If the Energy sector is excluded, the blended earnings growth rate for the S&P 500 would jump to 7.7% from 0.1%.
In terms of revenues, 45% of companies have reported actual sales above estimated sales and 55% have reported actual sales below estimated sales. The percentage of companies reporting sales above estimates is below both the 1-year (59%) average and the 5-year average (58%).
The blended revenue decline for Q1 2015 is -2.8%, which is slightly larger than the estimate of -2.6% at the end of the first quarter (March 31). If the Energy sector is excluded, the blended revenue growth rate for the S&P 500 would jump to 2.5% from -2.8%.
At this point in time, 82 companies in the index have issued EPS guidance for Q2 2015. Of these 82 companies, 57 have issued negative EPS guidance and 25 have issued positive EPS guidance. Thus, the percentage of companies issuing negative EPS guidance to date for the second quarter is 70%. This percentage is slightly above the 5-year average of 69%.
Nineteen companies pre-announced last week and 16 of them were negative. Still, the pre-announcement stats are not very much different than at the same time last year. In fact, we have had 5 fewer negative pre-announcements than last year at the same date.
On the other hand, while aggregate earnings are clearly better than expected, only two sectors really shone during Q1: excluding Health Care ( +22.3%) and Financials (+13.4%), the remaining 7 sectors (ex-Energy) only averaged a 2.1% EPS growth in Q1, better than the –1.3% expected on March 31, but nonetheless fairly tame.
More than 2,000 companies have reported first quarter earnings numbers since the reporting period began in early April. Through today, 60.3% of companies that have reported have beaten their consensus analyst EPS estimates.
Which probably explains why S&P’s estimate of Q1 EPS has declined in the last week from $26.96 to $26.04. As a result, trailing 12-m EPS are now at $111.73 and are set to decline to $110.97 after Q2 and $111.35 after Q3 before bouncing back to $116.29 after Q4, down almost $1.00 from $117.30 estimated last week.
Typical ZH piece, starting with Deutsche Bank’s summary of the earnings season:
447 companies or 92% of S&P EPS reported. 59% beat on EPS with a wtd avg beat of 6.2% (6.7% ex Fin), but only 32% beat on sales with a wtd avg miss of -0.9% (-1.5% ex Fin). The wtd avg EPS beat of 6.2% is better than normal, but the 8.2% cut to 1Q EPS before reporting is also the biggest since recession. Btm-up 1Q EPS is now $28.66, 1.9% y/y. The 1Q EPS growth is on -3.4% sales decline helped by 4% y/y margin expansion and 1.4% from share buybacks.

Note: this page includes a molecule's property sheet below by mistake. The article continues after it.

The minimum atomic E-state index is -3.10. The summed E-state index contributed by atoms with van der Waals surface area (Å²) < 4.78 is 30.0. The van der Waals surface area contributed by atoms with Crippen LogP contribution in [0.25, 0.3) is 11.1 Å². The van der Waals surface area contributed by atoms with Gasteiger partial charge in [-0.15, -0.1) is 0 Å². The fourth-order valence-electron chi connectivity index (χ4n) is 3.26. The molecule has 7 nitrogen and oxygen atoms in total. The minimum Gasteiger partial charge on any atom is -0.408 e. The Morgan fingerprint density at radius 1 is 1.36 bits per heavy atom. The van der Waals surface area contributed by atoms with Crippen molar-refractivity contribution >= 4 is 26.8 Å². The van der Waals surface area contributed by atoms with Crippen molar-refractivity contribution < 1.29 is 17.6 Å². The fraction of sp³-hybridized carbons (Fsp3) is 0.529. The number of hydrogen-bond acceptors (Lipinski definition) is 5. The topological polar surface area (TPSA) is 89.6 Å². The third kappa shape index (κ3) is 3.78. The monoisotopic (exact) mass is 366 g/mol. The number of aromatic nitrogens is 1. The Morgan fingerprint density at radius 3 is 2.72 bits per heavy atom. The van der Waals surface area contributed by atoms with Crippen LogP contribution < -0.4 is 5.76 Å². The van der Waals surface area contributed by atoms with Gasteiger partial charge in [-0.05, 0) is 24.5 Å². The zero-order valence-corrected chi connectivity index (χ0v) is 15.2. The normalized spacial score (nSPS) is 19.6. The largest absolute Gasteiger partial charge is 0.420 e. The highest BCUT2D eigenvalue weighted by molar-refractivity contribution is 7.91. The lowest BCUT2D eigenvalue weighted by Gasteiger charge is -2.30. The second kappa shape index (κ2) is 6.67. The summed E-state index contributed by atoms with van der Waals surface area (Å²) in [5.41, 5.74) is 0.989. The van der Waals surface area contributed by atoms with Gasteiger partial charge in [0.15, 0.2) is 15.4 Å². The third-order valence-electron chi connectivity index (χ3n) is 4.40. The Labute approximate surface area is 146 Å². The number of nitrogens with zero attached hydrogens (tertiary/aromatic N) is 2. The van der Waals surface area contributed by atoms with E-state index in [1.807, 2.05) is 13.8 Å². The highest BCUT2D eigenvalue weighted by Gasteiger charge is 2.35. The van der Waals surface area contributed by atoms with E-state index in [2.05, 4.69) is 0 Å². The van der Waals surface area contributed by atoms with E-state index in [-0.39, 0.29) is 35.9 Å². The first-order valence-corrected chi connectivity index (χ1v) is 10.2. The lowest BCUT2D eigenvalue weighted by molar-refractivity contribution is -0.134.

And speaking of share repurchases, April set an all-time record for announced buyback programs, as companies authorized $141 billion in repurchases (up 141% Y/Y). (…)
What all of this means is that between buybacks and downward revisions, earnings “beats” now convey exactly nothing about the health of corporate America. An EPS “beat” is now simply a function of how much stock a company has managed to buy back at the expense of future growth and productivity and the degree to which analysts have slashed estimates over the course of the reporting period.
To sum up, here are four charts from Deutsche that tell you everything you need to know.
For the record, and just to add to “everything you need to know”, the number of shares used as the divisor for the S&P 500 Index declined 0.1% in Q1 QoQ and 0.8% YoY. From its recent peak in September 2011, the divisor has declined by 2.8% in total, about 0.8% per year on average.
Now, this is meaningful:
With global equity markets pushing to new highs around the world, analysts at Jefferies set out last month to gauge how cheap or expensive the equity markets really are, by conducting a dispassionate search for value in the US. Jefferies’ analysts used the approach that Benjamin Graham and David Dodd created and revealed in their classic textbook, ‘Security Analysis’.
Analysts ran two screens, firstly, a ‘defensive’ portfolio based on US large caps with a long-term record of profitability and strong financial conditions. Secondly, a more ‘aggressive’ screen, with a number of the criteria ‘relaxed’ — along the lines of Graham & Dodd’s screen for enterprising investors.
Only eight US companies passed both screens, a disappointing result compared to the Graham & Dodd screen analysts recently conducted of the Japanese market, where value still prevails. (Click to enlarge)
The eight companies that passed the Graham & Dodd aggressive screen are shown below.
And so is this: